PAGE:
Less than half of U.S. adults (41%) believe businesses should take a public stance on current events, down from 48% in 2022.
The latest findings from the Bentley-Gallup Business in Society Report are based on a web survey with 5,458 U.S. adults conducted May 8-15, 2023, using the probability-based Gallup Panel.
Democrats More Likely to Favor Companies Taking a Public Stance
Political party identification has the strongest influence on whether Americans believe corporations should take a public stance. Most Democrats (62%) believe businesses should take a public stance on current events, compared with just 17% of Republicans and 36% of independents. While still high, the percentage of Democrats who believe businesses should take a stance has declined from 75% in 2022. The percentage of independents reporting companies should take a stance has declined slightly, by four percentage points, while Republicans’ views on this issue have remained essentially unchanged.
Respondents’ race/ethnicity also has a significant, independent effect on their attitudes toward businesses weighing in on current events. Americans who identify as Black or Hispanic are far more likely than White Americans to believe businesses should take a public stance. Racial or ethnic identity is nearly as influential as party affiliation on this belief. Forty-eight percent of Hispanic and 61% of Black Americans think businesses should take a public stance, compared with 35% of White Americans.
Although Black Americans are more likely than other racial/ethnic groups to favor businesses taking a public stance, the percentage saying so has declined, from 72% in 2022 to 61% in 2023. Rates have been more consistent among Hispanic and White Americans, whose support on this issue has declined by one and six percentage points, respectively, since 2022.
Younger adults are more likely than older age groups to favor businesses taking a public stance on current events. About half of adults aged 18 to 29 (53%) believe businesses should take a public stance, compared with 47% of those aged 30 to 44 and 35% of those aged 45 and older. However, support for businesses to take a stance has waned across all age groups since 2022, especially among older Americans. The percentage among those aged 60 and older who believe businesses should take a public stance has declined by eight points since 2022.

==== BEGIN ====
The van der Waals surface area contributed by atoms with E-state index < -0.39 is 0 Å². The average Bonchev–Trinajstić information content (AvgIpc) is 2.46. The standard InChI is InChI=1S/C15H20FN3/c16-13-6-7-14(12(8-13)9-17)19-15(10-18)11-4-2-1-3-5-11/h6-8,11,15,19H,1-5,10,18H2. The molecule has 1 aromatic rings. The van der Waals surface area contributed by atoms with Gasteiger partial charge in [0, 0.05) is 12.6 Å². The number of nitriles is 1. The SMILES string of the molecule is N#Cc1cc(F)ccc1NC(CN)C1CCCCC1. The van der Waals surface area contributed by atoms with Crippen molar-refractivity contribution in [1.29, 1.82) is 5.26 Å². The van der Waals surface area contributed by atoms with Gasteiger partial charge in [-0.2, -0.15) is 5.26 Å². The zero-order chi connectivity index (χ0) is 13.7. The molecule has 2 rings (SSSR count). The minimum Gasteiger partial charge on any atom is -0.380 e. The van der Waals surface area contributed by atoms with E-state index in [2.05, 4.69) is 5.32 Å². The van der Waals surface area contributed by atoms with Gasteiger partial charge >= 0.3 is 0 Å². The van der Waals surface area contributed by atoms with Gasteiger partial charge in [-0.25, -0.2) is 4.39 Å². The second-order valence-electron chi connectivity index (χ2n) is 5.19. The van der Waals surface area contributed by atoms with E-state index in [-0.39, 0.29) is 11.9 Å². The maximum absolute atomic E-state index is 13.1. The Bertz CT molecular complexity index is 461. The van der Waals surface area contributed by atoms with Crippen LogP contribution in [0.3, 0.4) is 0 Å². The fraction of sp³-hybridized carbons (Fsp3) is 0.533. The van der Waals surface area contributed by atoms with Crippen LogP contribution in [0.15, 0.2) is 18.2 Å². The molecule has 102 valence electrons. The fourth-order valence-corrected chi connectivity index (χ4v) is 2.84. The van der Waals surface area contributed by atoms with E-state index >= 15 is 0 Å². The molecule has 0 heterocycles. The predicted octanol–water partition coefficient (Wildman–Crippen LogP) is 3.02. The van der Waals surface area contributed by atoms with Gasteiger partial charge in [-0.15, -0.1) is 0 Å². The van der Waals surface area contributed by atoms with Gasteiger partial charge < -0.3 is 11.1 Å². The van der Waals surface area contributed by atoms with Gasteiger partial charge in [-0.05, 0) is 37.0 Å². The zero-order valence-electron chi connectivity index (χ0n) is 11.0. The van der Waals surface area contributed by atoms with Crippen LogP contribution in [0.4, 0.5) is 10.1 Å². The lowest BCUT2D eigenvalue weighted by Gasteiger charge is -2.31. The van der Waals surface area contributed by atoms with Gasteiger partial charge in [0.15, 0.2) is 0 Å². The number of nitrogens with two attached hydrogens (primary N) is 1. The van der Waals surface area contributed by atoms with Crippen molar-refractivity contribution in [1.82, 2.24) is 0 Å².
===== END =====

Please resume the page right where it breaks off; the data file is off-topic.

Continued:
Americans Most Likely to Favor Businesses Taking a Stance on Climate Change
Though Americans generally oppose businesses weighing in on current events, there are some issues for which they support businesses taking a public position. When asked separately whether businesses should take a stance on each of 12 specific policy areas, majorities of Americans believe businesses should take a public stance on climate change (55%) and mental health (52%). Close to half also favor companies doing so for matters related to free speech (49%), healthcare (49%) and racial issues (45%).
Americans are least likely to believe businesses should take a public stance on political candidates and religion (19% and 15%, respectively). More also disagree than agree that businesses should speak out on gun laws, LGBTQ+ issues, immigration policy, international conflicts and abortion.
Across nearly all topics asked about, younger people and Democrats are more likely than their counterparts to favor businesses taking a public stance.
Many businesses have struggled in recent years to decide if, when and how they should speak out about current events, including issues like systemic racism, recent Supreme Court decisions and other political events in the news. In some cases, addressing these topics can allow a business to highlight its values and commitment to employees and customers. In other cases, the topics can be polarizing and potentially alienate subgroups of their workforce or customer base.
The Bentley-Gallup Business in Society Report confirms that, like business leaders, the public has mixed views on whether businesses should weigh in on these often complex and nuanced issues. Americans are less likely now than they were in 2022 to say businesses should take a public stance on current events, but taking a stance on some topics -- climate change, in particular -- is still relatively palatable to most Americans.
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